This portrait of well-heeled captain from an unknown 9th regiment of infantry surfaced just northeast of Cincinnati, Ohio, and may have a connection to that city. Of note is his extraordinarily fine Hardee hat, fitted with a large black ostrich plume, and his patent-leather belt rig, outfitted with officer’s sword and holstered revolver.
With cap cocked to the side, fists gripping a pair of revolvers, and a jaw clamped down on the lip of a packed effigy pipe, this jaunty federal projects a measure of invincibility. His red-tinted shirt adds depth to the image. His fate is unknown.
Clad in a gray jacket with black-trimmed collar, cuffs and imitation puff wings on his shoulders, this young Confederate infantryman, right, likely had his portrait made early in the war. His hands grip the musket held diagonally across his body. Of additional note are his white fabric haversack and unusual canteen. Brass letters on the crown of his cap suggest allegiance to a single-numeral infantry unit from Virginia with the company nickname initials SR.
A Yankee artilleryman in a sky-blue greatcoat, below, watches two cannoneers re-enact in a wild brawl. Simulated violence to this degree is unusual in Civil War images. The doomed soldier holds his short sword across his face in an effort to parry the blow, as his free hand grips his opponent’s shell jacket. It is unclear what the young soldier in the back right has raised above his head, but small gold details added by the artist hint at some kind of spiked rod or cane. Considering the theatrics, it is fitting that this image surfaced in Los Angeles.
A federal rests his thumb on the hammer of his musket as he stares intently past the camera. A knife and revolver stuck in his unusual textured belt—note the metal grommets—add a measure of toughness to his appearance. The belt plate, the small oval pattern 1839, is uncommon. The contrast between his dark uniform and the light background creates a three-dimensional quality.
In one of Sgt. Matthias Roseberry’s last letters home, he seemed assured that the war was almost over. “We never hear any thing a bout the Rebels anymore. I guess they are all played out down here.” The veteran of the hard-fighting 21st Missouri Infantry may not have lacked for confidence after three years of largely successful fighting against Confederate forces in the deep south. Despite his prognostications, the rebels persisted. He died during a charge at Fort Blakely, Ala., in 1864.
Three of the nearly 90,000 Texans who fought with the Confederacy during the Civil War are pictured in this tintype discovered in the northeast part of the state. The fully-equipped rebel in the foreground stands at attention while his two pards rest on the floor behind him, leaning on weapons. Their arms and equipment illustrate typical Southern wartime resources: locally made grey jacket and trousers (likely produced at the Lone Star Mill in Huntsville, Texas), and pre-war weapons and leather goods confiscated from in-state federal arsenals. The five-pointed stars affixed to their caps are hallmarks of the Texas volunteer.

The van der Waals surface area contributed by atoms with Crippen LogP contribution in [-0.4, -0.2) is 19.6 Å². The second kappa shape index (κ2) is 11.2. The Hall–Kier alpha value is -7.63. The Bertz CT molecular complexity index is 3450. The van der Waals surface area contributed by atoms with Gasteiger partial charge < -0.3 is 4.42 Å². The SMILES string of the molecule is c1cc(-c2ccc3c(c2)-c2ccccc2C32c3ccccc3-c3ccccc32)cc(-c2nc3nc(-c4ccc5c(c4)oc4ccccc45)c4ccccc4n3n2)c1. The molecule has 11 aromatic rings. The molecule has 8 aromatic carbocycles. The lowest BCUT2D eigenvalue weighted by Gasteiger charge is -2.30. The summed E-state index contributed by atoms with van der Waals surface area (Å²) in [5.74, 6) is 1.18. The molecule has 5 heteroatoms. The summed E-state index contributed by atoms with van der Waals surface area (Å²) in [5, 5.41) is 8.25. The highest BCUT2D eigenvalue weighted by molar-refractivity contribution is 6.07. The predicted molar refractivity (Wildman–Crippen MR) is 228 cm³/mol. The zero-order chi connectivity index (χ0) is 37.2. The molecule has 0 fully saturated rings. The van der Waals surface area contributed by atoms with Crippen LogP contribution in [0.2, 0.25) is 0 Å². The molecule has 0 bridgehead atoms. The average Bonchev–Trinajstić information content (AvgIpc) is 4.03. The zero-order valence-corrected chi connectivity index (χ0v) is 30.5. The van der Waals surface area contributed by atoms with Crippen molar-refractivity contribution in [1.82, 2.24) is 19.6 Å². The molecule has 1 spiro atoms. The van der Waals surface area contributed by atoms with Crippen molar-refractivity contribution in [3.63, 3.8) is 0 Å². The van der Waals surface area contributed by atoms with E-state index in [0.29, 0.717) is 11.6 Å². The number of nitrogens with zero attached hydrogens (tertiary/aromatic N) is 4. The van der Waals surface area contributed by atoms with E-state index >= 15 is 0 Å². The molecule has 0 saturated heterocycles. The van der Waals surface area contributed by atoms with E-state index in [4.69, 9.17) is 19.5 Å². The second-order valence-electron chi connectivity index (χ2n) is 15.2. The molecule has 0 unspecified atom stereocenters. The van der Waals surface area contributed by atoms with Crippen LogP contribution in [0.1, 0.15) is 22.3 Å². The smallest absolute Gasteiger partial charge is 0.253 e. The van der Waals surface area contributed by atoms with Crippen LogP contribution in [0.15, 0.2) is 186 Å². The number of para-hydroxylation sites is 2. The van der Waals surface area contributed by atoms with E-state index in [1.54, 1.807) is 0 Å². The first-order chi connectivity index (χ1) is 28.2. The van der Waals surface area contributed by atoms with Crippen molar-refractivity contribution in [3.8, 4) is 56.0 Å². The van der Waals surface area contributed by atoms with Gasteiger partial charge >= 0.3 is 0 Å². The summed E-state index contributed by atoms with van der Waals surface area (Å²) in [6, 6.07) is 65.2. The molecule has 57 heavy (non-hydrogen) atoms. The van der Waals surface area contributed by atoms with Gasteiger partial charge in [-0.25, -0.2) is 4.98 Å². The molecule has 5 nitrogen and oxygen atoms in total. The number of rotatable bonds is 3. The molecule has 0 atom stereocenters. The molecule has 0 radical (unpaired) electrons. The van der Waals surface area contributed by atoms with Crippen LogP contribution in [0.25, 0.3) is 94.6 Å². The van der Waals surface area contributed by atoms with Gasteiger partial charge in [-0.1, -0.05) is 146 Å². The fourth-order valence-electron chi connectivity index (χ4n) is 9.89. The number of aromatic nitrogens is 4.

This corporal, according to the red and white guidon that rests behind him, rode with Company B of the 1st Vermont Cavalry. While the photographer’s name is not yet known, identified examples where this swallowtail flag appears as a backdrop were taken in St. Albans, near the Canadian border. Almost half of the corporals of Company B suffered wounds or death at the Battle of Gettysburg, when they followed the doomed Brig. Gen. Elon J. Farnsworth on his ill-fated July 3rd charge near the base of Big Round Top.
The men in this tintype, believed associated with a Pennsylvania infantry regiment, likely had a hand in building the crude log structure behind them. The mood is almost triumphant with the raised axes, coffee pots and tin cups. Some of the men even seem to smile.
A Virginian brandishes a revolver across his chest and a scarcely-seen first model cavalry sword fashioned by the Virginia Manufactory of Arms. This sword, produced from 1804-1806, featured a 40-inch curved blade and half-basket guard reminiscent of cavalry swords forged for the American Revolution. Originally thought to be impractical, these swords mostly sat in storage in Richmond, until the outbreak of war necessitated the use of all available arms. Virginia Manufactory swords were generally distributed to Virginia’s first cavalry regiments. His fine grey frock coat features buttons bearing the Virginia state seal.